1. These writ petitions are disposed of by a common order since they relate to a notification issued by the State Government under the provisions of S. 3 of the Minimum Wages Act, 1948 (in short the Act).
2. W.P. No. 20889 of 1982, though not fixed for hearing, was brought up for hearing at the request of the learned counsel, Mr. Holla, for the petitioner therein who has also appeared in some of the connected writ petitions listed for hearing.
3. The workmen benefited by the notification were permitted to come on record in these petitions as additional respondents and I have heard the learned counsel for the petitioners as also the learned counsel for the workmen, Mr. M. C. Narasimhan, and the learned Government Advocate.
4. The petitioners are owners of beedi factories. They manufacture and sell beedies within the State of Karnataka. Under Annexure-A filed in W.P.s. Nos. 2309 to 2313 of 1982, the Government of karnataka, i.e., the 1st respondent therein, issued the impugned notification under clause (b) of sub-s. (1) of S. 3 read with sub-s. (1) of S. 5 of the Act. This was done in supersession of the notification dated 28th March, 1979, in order to revise with effect from 1st January, 1982, for a period of one year the minimum wages for certain classes of employment in beedi industry as indicated in the corresponding entries in the Schedule thereto. Under clause (5) of the notification the Government fixed a sum of Rs. 7.40 as the minimum wages for thousand beedies rolled and further provided that the workmen employed in the beedi industry should be entitled to get at least Rs. 4 per day as 'guaranteed wages' where the employer failed to supply sufficient quantity of raw material including tobacco leaves to roll 800 beedies per day. Clauses (7) of the said notification provided that where no raw material was supplied by the employer to the employee when the latter was willing to work and report for duty or for collecting the raw material, the employee should be entitled to get full guaranteed wages. There are other clauses in the impugned notification but they do not require consideration since the petitioners challenge only these two clauses, viz., cls. (5) and (7) of the notification which I have reproduced above.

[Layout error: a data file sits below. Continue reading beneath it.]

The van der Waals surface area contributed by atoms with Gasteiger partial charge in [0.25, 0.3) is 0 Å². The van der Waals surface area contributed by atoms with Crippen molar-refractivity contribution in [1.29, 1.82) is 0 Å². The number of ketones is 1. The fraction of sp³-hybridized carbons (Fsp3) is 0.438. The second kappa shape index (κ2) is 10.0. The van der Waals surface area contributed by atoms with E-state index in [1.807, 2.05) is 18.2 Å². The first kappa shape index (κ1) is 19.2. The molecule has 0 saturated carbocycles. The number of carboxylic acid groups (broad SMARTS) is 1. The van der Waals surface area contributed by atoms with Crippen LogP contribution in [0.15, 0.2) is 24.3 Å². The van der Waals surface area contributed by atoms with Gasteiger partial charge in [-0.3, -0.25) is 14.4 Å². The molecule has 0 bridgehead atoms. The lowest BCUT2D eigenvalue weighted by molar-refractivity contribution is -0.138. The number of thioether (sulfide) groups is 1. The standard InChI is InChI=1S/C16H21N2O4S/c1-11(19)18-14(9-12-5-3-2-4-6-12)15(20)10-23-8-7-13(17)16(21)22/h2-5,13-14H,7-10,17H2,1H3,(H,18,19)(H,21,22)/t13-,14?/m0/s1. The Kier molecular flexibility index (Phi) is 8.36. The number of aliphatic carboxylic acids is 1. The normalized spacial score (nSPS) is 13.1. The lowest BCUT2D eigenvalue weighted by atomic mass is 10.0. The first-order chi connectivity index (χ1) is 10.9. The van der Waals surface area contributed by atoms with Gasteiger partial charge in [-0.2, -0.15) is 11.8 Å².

5. The learned counsel for the petitioners Messrs. A. G. Holla and Tukaram Pai, challenged the notification on the following grounds : Firstly, cls. (5) and (7) of the notification do not relate to 'wages' as defined under the provisions of the Act and, therefore, the impugned notification is beyond the amplitude of the powers delegated to the State Government under S. 3 of the Act. Secondly, in truth and substance, the term 'guaranteed wages' under cls. (5) and (7) is lay-off compensation as provided for under Chapters V-A and V-B of the Industrial Disputes Act, 1947 (in short the I.D. Act) and payment of lay-off compensation being separately covered by the provisions of the I.D. Act, if the workmen of the beedi industry were to have any grievance regarding lay-off, either due to shortage of raw materials or for any other cause, their remedy is to raise an industrial dispute under the I.D. Act and seek an adjudication of the dispute by the authorities constituted under the said Act. Thirdly, no power is conferred on the State Government under S. 3 of the Act to fix the 'guaranteed wages' which would operate as an infraction of the contractual rights of the parties which are recognised under the very definition of the word 'wages' in S. 2(h) of the Act. Fourthly, in any event, the impugned clauses could not be applied to home-workers, since these workmen do not work in the petitioners' factory premises but in their respective homes and, therefore, there is no question of paying any guaranteed wages under the Act to workmen who do not have any fixed hours of work and do not come under the direct supervision of their employers.